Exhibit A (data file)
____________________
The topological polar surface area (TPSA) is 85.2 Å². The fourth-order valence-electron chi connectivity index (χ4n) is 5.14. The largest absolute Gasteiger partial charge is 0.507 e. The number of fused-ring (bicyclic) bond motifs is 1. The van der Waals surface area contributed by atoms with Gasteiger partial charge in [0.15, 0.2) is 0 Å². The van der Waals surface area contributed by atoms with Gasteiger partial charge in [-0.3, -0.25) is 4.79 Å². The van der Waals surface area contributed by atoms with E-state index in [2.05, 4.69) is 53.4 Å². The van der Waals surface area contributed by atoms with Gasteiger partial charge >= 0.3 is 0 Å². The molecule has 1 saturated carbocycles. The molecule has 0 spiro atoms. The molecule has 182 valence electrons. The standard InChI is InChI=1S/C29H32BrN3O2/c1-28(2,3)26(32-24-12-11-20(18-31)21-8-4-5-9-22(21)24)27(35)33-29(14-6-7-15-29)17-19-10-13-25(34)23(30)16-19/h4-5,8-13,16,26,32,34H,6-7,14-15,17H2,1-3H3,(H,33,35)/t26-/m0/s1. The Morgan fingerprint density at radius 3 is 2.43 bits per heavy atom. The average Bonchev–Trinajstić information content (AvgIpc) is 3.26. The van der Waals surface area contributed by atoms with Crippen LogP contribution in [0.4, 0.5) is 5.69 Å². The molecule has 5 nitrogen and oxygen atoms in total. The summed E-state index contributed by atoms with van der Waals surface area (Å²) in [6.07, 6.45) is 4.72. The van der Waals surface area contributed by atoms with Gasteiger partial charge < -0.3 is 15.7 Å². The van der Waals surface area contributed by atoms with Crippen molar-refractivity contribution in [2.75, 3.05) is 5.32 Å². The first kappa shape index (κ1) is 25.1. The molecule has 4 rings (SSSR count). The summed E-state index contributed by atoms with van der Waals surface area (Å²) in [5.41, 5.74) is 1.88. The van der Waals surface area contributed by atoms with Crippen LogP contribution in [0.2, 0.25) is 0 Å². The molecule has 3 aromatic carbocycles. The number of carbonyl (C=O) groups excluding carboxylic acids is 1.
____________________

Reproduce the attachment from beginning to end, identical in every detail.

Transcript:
The topological polar surface area (TPSA) is 85.2 Å². The fourth-order valence-electron chi connectivity index (χ4n) is 5.14. The largest absolute Gasteiger partial charge is 0.507 e. The number of fused-ring (bicyclic) bond motifs is 1. The van der Waals surface area contributed by atoms with Gasteiger partial charge in [0.15, 0.2) is 0 Å². The van der Waals surface area contributed by atoms with Gasteiger partial charge in [-0.3, -0.25) is 4.79 Å². The van der Waals surface area contributed by atoms with E-state index in [2.05, 4.69) is 53.4 Å². The van der Waals surface area contributed by atoms with Gasteiger partial charge >= 0.3 is 0 Å². The molecule has 1 saturated carbocycles. The molecule has 0 spiro atoms. The molecule has 182 valence electrons. The standard InChI is InChI=1S/C29H32BrN3O2/c1-28(2,3)26(32-24-12-11-20(18-31)21-8-4-5-9-22(21)24)27(35)33-29(14-6-7-15-29)17-19-10-13-25(34)23(30)16-19/h4-5,8-13,16,26,32,34H,6-7,14-15,17H2,1-3H3,(H,33,35)/t26-/m0/s1. The Morgan fingerprint density at radius 3 is 2.43 bits per heavy atom. The average Bonchev–Trinajstić information content (AvgIpc) is 3.26. The van der Waals surface area contributed by atoms with Crippen LogP contribution in [0.4, 0.5) is 5.69 Å². The molecule has 5 nitrogen and oxygen atoms in total. The summed E-state index contributed by atoms with van der Waals surface area (Å²) in [6.07, 6.45) is 4.72. The van der Waals surface area contributed by atoms with Gasteiger partial charge < -0.3 is 15.7 Å². The van der Waals surface area contributed by atoms with Crippen molar-refractivity contribution in [2.75, 3.05) is 5.32 Å². The first kappa shape index (κ1) is 25.1. The molecule has 4 rings (SSSR count). The summed E-state index contributed by atoms with van der Waals surface area (Å²) in [5.41, 5.74) is 1.88. The van der Waals surface area contributed by atoms with Crippen LogP contribution in [0.2, 0.25) is 0 Å². The molecule has 3 aromatic carbocycles. The number of carbonyl (C=O) groups excluding carboxylic acids is 1.